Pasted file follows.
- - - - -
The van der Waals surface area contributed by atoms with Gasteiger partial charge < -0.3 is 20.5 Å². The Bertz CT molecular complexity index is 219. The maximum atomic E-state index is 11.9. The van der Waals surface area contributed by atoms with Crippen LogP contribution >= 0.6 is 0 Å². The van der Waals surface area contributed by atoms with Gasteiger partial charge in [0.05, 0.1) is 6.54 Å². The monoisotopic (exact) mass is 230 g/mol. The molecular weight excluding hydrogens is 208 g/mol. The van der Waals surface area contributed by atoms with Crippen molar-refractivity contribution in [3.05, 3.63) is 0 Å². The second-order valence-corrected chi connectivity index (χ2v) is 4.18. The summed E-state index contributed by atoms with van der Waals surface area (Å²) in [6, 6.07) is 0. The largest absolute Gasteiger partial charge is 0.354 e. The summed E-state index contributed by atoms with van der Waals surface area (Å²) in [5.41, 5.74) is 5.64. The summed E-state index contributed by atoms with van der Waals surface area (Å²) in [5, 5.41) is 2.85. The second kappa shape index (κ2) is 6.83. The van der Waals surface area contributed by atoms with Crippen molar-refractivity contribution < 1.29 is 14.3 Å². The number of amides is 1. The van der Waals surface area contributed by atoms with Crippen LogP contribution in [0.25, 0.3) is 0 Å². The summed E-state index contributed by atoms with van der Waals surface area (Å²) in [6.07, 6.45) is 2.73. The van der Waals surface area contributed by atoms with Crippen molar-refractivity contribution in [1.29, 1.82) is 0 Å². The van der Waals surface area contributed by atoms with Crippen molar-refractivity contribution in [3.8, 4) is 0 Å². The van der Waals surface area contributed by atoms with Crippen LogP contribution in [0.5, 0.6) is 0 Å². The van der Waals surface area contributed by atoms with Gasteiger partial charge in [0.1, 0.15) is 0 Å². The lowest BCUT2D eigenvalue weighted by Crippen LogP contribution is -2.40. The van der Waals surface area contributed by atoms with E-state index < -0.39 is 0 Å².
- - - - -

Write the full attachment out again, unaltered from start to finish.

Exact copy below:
The van der Waals surface area contributed by atoms with Gasteiger partial charge < -0.3 is 20.5 Å². The Bertz CT molecular complexity index is 219. The maximum atomic E-state index is 11.9. The van der Waals surface area contributed by atoms with Crippen LogP contribution >= 0.6 is 0 Å². The van der Waals surface area contributed by atoms with Gasteiger partial charge in [0.05, 0.1) is 6.54 Å². The monoisotopic (exact) mass is 230 g/mol. The molecular weight excluding hydrogens is 208 g/mol. The van der Waals surface area contributed by atoms with Crippen molar-refractivity contribution in [3.05, 3.63) is 0 Å². The second-order valence-corrected chi connectivity index (χ2v) is 4.18. The summed E-state index contributed by atoms with van der Waals surface area (Å²) in [6, 6.07) is 0. The largest absolute Gasteiger partial charge is 0.354 e. The summed E-state index contributed by atoms with van der Waals surface area (Å²) in [5.41, 5.74) is 5.64. The summed E-state index contributed by atoms with van der Waals surface area (Å²) in [5, 5.41) is 2.85. The second kappa shape index (κ2) is 6.83. The van der Waals surface area contributed by atoms with Crippen molar-refractivity contribution < 1.29 is 14.3 Å². The number of amides is 1. The van der Waals surface area contributed by atoms with Crippen LogP contribution in [0.25, 0.3) is 0 Å². The summed E-state index contributed by atoms with van der Waals surface area (Å²) in [6.07, 6.45) is 2.73. The van der Waals surface area contributed by atoms with Crippen molar-refractivity contribution in [1.29, 1.82) is 0 Å². The van der Waals surface area contributed by atoms with Crippen molar-refractivity contribution in [3.8, 4) is 0 Å². The van der Waals surface area contributed by atoms with Crippen LogP contribution in [0.5, 0.6) is 0 Å². The van der Waals surface area contributed by atoms with Gasteiger partial charge in [0.1, 0.15) is 0 Å². The lowest BCUT2D eigenvalue weighted by Crippen LogP contribution is -2.40. The van der Waals surface area contributed by atoms with E-state index < -0.39 is 0 Å².